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What questions to ask the home inspector
Dated: October 7 2020
During our career we and clients have questions for home inspectors; the trouble is that none of the questions have been prepared or thought through prior to the inspection. That said I have done some research to try an answer the question what we should ask and when. It is important to note the question are not during the inspection but before you hire the contractor to conduct the inspection. Many people just ask for a price. However, along with the questions we’re covering you should ask for references, check the Better Business Bureau for complaints and verify that they have insurance for the job.
1). What is it you check? Their standard answer is that they check everything from the roof to the foundation. According to Frank Lesh, executive director of the American Society of Home Inspectors, they inspect approximately 1,600 features on a home.
2). What do you charge? Most inspectors charge around $300 to $600, although it all depends on the size of the home, the market and the inspector. One key thing to think about is if the inspector gives you a quote that is lower than normal, ask yourself why? If you have a personal relationship, or work with them at a full-time job, it may be a sign the inspector is having trouble being hired, or they are new to the industry which indicates they may not be as experienced. Remember the Fram commercials for the 90’s? Where it said pay me now or pay me later. This is true with home inspectors. A good home inspection will save you from a lifetime of heart ache with a home.
Just a side note. We had a home inspector we know from one of the adjoining fire departments do an inspection for us; never been happier in my life and so was our client. The inspection reviled more problems than we ever saw or thought would’ve been present. This inspector had over 30 years’ experience charged our client his normal price and proved why it’s better to pay for a good inspection.
3). What don’t you inspect? Inspectors are limited to visual inspections only. Meaning they cannot cut a hole in a wall they check everything that is visually accessible. Inspectors assess for potential risks, and help they owners manage those risk by letting the owner know when it is prudent to call an expert; HVAC, electrician, plumber or roofer to further look into the issue.
4). How long have you been a home inspector? Please note if their tenor isn’t very long it doesn’t mean they are a bad inspector. We have seen inspectors with decade of experience do a bad job. We think the more appropriate question should be; how many inspections have you done?
5). Can I or my representative come along? If the answer is anything other than YES it is time to find a new inspector.
6). How long will the inspection take? In our experience an inspection can take between 1-3 hours depending on the size of the home and adjacent structures on the property. If the inspector tells you a time frame that seems unrealistic for the property it is time to look elsewhere for an inspector.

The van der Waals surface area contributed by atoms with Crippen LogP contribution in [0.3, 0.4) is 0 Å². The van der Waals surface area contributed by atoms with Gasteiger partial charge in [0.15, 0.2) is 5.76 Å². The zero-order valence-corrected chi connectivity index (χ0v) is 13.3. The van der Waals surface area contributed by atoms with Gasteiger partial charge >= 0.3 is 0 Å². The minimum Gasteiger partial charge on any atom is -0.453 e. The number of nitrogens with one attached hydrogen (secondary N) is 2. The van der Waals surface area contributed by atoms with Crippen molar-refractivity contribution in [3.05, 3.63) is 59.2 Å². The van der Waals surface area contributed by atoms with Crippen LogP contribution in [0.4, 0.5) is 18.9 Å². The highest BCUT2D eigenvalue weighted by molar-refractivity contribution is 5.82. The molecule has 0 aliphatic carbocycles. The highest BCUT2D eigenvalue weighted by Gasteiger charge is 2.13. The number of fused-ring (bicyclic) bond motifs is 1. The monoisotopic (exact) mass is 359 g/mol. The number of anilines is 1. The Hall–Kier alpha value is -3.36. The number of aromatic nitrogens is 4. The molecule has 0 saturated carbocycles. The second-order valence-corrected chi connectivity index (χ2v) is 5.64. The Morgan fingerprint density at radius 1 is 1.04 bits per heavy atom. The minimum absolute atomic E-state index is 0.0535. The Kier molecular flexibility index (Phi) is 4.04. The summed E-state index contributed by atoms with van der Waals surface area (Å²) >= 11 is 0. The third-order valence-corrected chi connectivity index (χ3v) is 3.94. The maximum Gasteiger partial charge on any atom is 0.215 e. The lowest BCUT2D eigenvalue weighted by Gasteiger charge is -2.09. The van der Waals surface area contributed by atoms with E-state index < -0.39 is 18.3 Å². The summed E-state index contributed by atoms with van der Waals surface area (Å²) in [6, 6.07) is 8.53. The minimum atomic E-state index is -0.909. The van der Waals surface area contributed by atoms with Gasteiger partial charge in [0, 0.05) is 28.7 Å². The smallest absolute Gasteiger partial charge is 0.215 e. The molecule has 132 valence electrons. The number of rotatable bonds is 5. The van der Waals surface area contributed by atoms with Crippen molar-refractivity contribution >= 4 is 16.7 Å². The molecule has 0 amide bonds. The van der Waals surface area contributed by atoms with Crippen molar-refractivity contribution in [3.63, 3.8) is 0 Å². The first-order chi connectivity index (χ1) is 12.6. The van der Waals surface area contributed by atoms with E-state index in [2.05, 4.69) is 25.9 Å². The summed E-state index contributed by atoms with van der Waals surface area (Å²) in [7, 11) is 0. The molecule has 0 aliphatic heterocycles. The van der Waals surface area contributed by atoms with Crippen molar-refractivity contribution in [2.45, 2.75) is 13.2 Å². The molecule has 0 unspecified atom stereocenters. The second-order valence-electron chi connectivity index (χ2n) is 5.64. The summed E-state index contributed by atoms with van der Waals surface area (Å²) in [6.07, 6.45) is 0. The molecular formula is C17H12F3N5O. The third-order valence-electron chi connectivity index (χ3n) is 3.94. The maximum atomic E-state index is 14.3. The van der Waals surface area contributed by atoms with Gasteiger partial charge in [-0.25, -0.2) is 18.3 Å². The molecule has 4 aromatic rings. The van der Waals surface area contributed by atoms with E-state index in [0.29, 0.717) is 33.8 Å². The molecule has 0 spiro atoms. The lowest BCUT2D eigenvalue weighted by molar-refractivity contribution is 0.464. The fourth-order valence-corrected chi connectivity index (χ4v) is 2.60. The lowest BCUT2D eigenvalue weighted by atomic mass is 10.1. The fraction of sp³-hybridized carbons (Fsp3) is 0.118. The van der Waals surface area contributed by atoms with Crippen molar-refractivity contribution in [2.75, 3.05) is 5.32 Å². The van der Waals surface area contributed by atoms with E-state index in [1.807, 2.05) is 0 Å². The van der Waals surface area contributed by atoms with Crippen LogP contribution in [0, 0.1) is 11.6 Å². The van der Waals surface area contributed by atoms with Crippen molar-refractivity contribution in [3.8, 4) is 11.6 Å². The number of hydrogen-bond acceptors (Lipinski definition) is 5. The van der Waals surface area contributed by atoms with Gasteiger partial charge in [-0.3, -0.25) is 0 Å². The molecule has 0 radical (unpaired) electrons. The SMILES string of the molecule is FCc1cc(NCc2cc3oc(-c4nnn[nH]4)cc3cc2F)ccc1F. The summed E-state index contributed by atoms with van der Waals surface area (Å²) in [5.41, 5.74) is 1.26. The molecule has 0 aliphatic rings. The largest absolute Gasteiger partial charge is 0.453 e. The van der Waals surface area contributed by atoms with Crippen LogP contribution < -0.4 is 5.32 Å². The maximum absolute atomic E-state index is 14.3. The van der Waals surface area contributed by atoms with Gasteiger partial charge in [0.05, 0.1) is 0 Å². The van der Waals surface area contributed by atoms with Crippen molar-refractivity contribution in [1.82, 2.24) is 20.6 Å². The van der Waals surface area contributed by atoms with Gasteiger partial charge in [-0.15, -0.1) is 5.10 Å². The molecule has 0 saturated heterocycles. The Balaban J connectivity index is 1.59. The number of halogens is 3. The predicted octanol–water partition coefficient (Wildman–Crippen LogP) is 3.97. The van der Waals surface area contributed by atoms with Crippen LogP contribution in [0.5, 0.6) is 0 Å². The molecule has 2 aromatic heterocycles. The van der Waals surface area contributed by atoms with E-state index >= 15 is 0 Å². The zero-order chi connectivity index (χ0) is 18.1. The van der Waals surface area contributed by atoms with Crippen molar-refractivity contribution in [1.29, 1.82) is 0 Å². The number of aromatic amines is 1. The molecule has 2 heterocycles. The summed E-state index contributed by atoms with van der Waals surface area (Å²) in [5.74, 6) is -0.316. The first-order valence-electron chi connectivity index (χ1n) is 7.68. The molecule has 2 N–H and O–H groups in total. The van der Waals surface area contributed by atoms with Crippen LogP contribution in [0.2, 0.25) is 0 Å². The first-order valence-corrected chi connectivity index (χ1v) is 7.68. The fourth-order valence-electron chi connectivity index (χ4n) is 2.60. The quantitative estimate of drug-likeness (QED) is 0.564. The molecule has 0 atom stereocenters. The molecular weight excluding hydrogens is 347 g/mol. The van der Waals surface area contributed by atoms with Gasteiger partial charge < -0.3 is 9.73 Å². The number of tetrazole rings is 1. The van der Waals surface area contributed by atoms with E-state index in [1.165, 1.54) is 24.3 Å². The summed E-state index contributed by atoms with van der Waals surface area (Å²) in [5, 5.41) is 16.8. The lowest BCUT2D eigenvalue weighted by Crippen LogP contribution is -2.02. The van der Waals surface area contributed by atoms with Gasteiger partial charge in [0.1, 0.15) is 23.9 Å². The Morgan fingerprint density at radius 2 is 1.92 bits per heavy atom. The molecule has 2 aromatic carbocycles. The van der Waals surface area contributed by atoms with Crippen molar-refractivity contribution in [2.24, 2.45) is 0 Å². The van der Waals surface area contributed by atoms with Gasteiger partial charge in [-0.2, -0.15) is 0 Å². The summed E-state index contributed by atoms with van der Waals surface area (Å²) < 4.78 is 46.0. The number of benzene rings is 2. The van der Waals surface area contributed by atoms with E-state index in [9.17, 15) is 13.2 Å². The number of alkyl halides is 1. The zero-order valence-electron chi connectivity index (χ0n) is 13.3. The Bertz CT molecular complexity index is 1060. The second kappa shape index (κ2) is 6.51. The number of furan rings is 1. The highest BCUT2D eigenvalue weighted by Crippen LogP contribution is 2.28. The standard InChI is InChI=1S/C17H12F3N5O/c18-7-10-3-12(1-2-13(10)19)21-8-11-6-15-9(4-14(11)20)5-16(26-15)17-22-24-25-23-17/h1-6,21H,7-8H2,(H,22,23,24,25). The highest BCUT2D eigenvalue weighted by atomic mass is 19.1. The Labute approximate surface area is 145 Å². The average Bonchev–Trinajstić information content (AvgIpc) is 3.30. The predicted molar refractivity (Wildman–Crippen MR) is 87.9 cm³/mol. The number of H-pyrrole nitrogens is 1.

7). Can I see a sample of what a report looks like? Some inspectors have samples prepared, many don’t. I wouldn’t necessarily disqualify an inspector for not having a report. That said do not wig out when you see a report with its long list of issues. Every home has issues, even new built. Although most of the issues are minor and easily fixable.
If you go during the inspection please remember do not try to rush the inspector or distract them too much. We have found it is best to be with them, take notes on questions you have then clarify those questions after the inspection. In case you’re saying to yourself right now what do I ask let us help you.
1). What does that mean? Each industry has its own lingo, abbreviations, etc., so it’s okay to ask for clarification. Our experience has been the inspector will be glad for you to tag along; in fact, they like to teach. What I mean by that is they will tell you something like “those baseboards are rotting” this is the time to ask, is that difficult or costly to repair?
2). Is this a minor or major issue? Like in the previous question it is a good idea to ask if the HVAC issue is costly to repair. It’s also prudent to ask how long of a life is on the HVAC, roof and or water heater.
3). What are your major concerns about this property? The inspector will give some details as to what major concerns for them as an inspector. Find out if it should be fixed prior to move in, or can it wait until after.
There are a gambit of questions that can be asked the possibilities are actually endless. However, I just wanted to get you to start the thinking process so that when the time comes you’re already ahead of the ball sort of speak.
Rick & Angie Decker are realtors with Local Homes and Land Real Estate serving the tri-county area. When the next chapter of your life starts, we are here to help you through it. Call or email us today to start your journey.
Ference, A. (2020). 16 questions to ask a home inspector before, during and after a home inspection. Retrieved October 6, 2020 from https://www.realtor.com/advice/buy/questions-to-ask-a-home-inspector-and-when/
Rick and Angie Decker work together as The Decker Team and they specialize in both Commercial and Residential real estate.. Angie entered real estate part time in 2016 while also working as an Operati....
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